Painting your own home can be difficult, especially if you don’t know what you’re doing. Even if you have invested in some of the top-preforming paint brands in Consumer Reports’ testing, your paint job won’t look good if you don’t know how to apply it properly. Paint runs, roller marks and thin spots are just a few of the mistakes that are commonly made when interior paint has been applied incorrectly. You can have smooth, beautiful results in just one coat with the right tools and technique.
Step 1: Clean the Surface
Before pouring any paint, make sure it has a nice clean surface to adhere to. Scrub the areas you are going to paint with a sponge and a mild household soap solution. Allow your walls the proper amount of time to dry before you begin to layer on any paint. Use your wait time to put down drop cloths and plastic sheets to protect your floors and any furnishings. Move and cover any furniture that is in the way and can’t be lifted out of the room.
Step 2: Apply Primer
Most professional painters will recommend applying some type of primer to your walls before painting them. Primer is simply an undercoat that essentially acts as a sealant on your walls so that the new paint adheres to the surface instead of being soaked up by your walls. Primer is highly recommended if the new color is drastically different or highly contrasts the old color.
Step 3: Prepare the Paint
Start by pouring a thick layer of paint into the sloped section of the tray until the reservoir at the bottom is about halfway full. Using disposable liners in the trays will help save time while cleaning up later. If you have the tendency of being a bit clumsy, you can purchase a paint pourer to help prevent any spills. These are available for only a couple of dollars at your local hardware store.
Step 4: “Cut in” the Edges
Also called trimming in, cutting in the edges is when you paint a few inches around any borders of a wall that a paint roller can’t reach. This is the part of the process where you usually see people marking out areas on the wall using blue painter’s tape. Using this tape can be effective, but more and more professional painters are beginning to use a plastic paint edger to save time and money. This tool costs less than five dollars and features a woven pad with guide wheels that roll along baseboards, trim, ceilings and corners.
Step 5: Roll on the Paint
Once you have the entire room “cut in,” it’s time to switch to the roller and fill in the larger areas. This can be the most fun and satisfying part of the process because you get to see the beautiful color you’ve picked come to life right before your eyes. Don’t let all that beauty distract you. This is where the majority of homeowners begin to run into the problem areas that leave them upset with the finished result.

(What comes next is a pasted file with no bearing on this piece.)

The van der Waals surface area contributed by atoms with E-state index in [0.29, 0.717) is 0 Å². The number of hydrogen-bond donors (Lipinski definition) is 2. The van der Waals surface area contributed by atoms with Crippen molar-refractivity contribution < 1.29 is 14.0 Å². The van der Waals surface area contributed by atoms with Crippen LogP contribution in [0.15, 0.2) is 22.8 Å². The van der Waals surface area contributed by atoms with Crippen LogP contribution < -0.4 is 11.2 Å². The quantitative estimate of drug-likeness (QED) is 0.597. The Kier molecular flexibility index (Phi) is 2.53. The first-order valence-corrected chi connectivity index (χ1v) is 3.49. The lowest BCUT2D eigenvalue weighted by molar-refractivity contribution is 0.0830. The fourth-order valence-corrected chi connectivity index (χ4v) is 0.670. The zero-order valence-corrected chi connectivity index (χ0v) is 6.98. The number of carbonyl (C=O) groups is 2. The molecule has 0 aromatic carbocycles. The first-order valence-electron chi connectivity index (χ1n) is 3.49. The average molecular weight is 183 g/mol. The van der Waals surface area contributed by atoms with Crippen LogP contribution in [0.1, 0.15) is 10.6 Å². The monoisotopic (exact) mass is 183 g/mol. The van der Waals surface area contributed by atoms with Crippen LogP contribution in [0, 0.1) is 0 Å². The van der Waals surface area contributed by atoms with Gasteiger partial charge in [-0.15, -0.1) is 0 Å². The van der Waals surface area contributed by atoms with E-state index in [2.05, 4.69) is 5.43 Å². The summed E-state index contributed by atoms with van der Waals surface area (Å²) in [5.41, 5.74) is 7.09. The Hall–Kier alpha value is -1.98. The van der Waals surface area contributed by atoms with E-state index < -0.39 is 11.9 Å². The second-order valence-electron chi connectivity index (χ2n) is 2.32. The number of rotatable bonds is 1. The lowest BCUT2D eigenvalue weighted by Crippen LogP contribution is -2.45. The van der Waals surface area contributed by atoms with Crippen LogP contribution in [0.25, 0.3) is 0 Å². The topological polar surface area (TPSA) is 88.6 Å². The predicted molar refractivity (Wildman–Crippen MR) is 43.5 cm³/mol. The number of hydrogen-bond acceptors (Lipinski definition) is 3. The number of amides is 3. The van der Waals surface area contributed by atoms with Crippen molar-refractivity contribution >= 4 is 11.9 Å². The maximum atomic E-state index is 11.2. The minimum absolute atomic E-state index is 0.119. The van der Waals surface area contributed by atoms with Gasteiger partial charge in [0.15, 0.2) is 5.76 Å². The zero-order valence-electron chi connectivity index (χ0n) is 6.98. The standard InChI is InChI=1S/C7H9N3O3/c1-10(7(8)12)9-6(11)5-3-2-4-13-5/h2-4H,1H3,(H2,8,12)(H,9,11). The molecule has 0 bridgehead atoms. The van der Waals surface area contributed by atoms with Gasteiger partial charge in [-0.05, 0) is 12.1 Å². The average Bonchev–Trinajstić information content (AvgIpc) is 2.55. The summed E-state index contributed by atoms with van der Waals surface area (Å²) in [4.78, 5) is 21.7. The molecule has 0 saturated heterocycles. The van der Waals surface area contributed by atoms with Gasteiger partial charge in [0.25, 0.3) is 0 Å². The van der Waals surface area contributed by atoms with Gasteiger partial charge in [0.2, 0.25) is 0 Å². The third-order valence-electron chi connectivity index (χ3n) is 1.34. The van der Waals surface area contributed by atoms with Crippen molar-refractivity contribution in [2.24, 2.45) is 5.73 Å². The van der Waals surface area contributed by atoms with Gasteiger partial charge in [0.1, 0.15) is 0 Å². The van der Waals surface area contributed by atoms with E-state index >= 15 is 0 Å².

For interior projects, short-nap rollers (1/4-inch thick) is suitable for most projects. These rollers experience less paint splatter, while still rolling on a thick, smooth and even coat. To get that sleek, lush finished look long after the paint has dried, follow these 4 easy steps when rolling on the paint:
Saturate. Fill the roller with paint by passing it through the tray several times. Apply a tiny bit of pressure to force the paint on to the roller. Then do a few light passes until the paint is just about dripping off the roller.
Smear.In a 2’x2’ section, smear the paint on the wall with the roller in an X, V or Z pattern.
Spread.Continue to spread the paint around to cover the entirety of the 2’x2’ section. Go back and smooth it over so you don’t have to worry about what directions you’re spreading the paint in.
Smooth. Do a series of single roller passes from top to bottom to smooth out the painted sections.
Repeat this process in 2’x2’ sections until the room is finished.
Going around the room in 2x2-foot sections might seem tedious, but it will give you the consistency you need to achieve your goal of a smooth, thick layer of paint in only one coat. This technique should deliver near-perfect results but use any remaining paint for touch-ups afterward. If there is still paint in the original container after you have finished, close the lid tightly by tapping along the edges with a hammer. Write the date you used it last and the room you used it in with a permanent marker on the lid. When you go to store it, do not place it in sunlight, near a heat source or anywhere it might freeze.